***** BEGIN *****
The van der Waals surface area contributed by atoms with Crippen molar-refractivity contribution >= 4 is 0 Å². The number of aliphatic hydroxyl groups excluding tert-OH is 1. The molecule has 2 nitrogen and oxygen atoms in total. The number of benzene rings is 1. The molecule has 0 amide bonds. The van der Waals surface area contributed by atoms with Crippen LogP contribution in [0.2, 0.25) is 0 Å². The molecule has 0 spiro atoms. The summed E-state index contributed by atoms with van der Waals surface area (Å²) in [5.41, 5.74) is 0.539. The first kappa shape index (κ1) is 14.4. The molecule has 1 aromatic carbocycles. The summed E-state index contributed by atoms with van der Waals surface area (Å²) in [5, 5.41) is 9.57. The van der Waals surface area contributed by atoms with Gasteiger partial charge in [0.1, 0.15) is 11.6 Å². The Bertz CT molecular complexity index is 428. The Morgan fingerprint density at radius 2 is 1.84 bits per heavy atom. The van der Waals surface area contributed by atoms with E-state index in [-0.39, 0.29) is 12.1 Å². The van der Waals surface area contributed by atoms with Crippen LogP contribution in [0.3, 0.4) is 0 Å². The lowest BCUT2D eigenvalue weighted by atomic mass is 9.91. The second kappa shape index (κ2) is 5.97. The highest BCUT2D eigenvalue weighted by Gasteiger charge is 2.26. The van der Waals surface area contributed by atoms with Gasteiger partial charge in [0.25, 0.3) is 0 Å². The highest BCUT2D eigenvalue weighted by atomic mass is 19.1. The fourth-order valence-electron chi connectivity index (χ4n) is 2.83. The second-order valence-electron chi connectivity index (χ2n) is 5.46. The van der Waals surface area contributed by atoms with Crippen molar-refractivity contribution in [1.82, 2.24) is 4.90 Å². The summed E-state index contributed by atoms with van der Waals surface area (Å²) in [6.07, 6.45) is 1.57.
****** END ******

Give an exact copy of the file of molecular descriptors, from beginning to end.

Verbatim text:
The van der Waals surface area contributed by atoms with Crippen molar-refractivity contribution >= 4 is 0 Å². The number of aliphatic hydroxyl groups excluding tert-OH is 1. The molecule has 2 nitrogen and oxygen atoms in total. The number of benzene rings is 1. The molecule has 0 amide bonds. The van der Waals surface area contributed by atoms with Crippen LogP contribution in [0.2, 0.25) is 0 Å². The molecule has 0 spiro atoms. The summed E-state index contributed by atoms with van der Waals surface area (Å²) in [5.41, 5.74) is 0.539. The first kappa shape index (κ1) is 14.4. The molecule has 1 aromatic carbocycles. The summed E-state index contributed by atoms with van der Waals surface area (Å²) in [5, 5.41) is 9.57. The van der Waals surface area contributed by atoms with Gasteiger partial charge in [0.1, 0.15) is 11.6 Å². The Bertz CT molecular complexity index is 428. The Morgan fingerprint density at radius 2 is 1.84 bits per heavy atom. The van der Waals surface area contributed by atoms with E-state index in [-0.39, 0.29) is 12.1 Å². The van der Waals surface area contributed by atoms with Crippen LogP contribution in [0.3, 0.4) is 0 Å². The lowest BCUT2D eigenvalue weighted by atomic mass is 9.91. The second kappa shape index (κ2) is 5.97. The highest BCUT2D eigenvalue weighted by Gasteiger charge is 2.26. The van der Waals surface area contributed by atoms with Gasteiger partial charge in [0.25, 0.3) is 0 Å². The highest BCUT2D eigenvalue weighted by atomic mass is 19.1. The fourth-order valence-electron chi connectivity index (χ4n) is 2.83. The second-order valence-electron chi connectivity index (χ2n) is 5.46. The van der Waals surface area contributed by atoms with Crippen molar-refractivity contribution in [1.82, 2.24) is 4.90 Å². The summed E-state index contributed by atoms with van der Waals surface area (Å²) in [6.07, 6.45) is 1.57.